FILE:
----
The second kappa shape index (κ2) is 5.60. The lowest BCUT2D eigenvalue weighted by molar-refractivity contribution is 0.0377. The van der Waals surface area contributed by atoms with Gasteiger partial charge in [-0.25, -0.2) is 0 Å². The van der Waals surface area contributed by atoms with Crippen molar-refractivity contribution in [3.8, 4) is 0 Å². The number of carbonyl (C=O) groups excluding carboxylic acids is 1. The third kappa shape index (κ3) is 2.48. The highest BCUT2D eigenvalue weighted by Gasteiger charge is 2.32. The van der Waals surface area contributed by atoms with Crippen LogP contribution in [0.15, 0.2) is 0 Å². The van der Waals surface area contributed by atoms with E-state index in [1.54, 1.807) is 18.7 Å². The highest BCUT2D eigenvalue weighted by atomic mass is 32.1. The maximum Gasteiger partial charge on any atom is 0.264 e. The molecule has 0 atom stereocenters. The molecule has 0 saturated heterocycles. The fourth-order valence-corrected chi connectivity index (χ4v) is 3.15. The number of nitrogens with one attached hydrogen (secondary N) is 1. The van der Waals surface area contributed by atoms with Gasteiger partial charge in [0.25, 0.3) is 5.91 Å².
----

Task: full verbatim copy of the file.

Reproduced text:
The second kappa shape index (κ2) is 5.60. The lowest BCUT2D eigenvalue weighted by molar-refractivity contribution is 0.0377. The van der Waals surface area contributed by atoms with Gasteiger partial charge in [-0.25, -0.2) is 0 Å². The van der Waals surface area contributed by atoms with Crippen molar-refractivity contribution in [3.8, 4) is 0 Å². The number of carbonyl (C=O) groups excluding carboxylic acids is 1. The third kappa shape index (κ3) is 2.48. The highest BCUT2D eigenvalue weighted by Gasteiger charge is 2.32. The van der Waals surface area contributed by atoms with Crippen LogP contribution in [0.15, 0.2) is 0 Å². The van der Waals surface area contributed by atoms with E-state index in [1.54, 1.807) is 18.7 Å². The highest BCUT2D eigenvalue weighted by atomic mass is 32.1. The maximum Gasteiger partial charge on any atom is 0.264 e. The molecule has 0 atom stereocenters. The molecule has 0 saturated heterocycles. The fourth-order valence-corrected chi connectivity index (χ4v) is 3.15. The number of nitrogens with one attached hydrogen (secondary N) is 1. The van der Waals surface area contributed by atoms with Gasteiger partial charge in [0.25, 0.3) is 5.91 Å².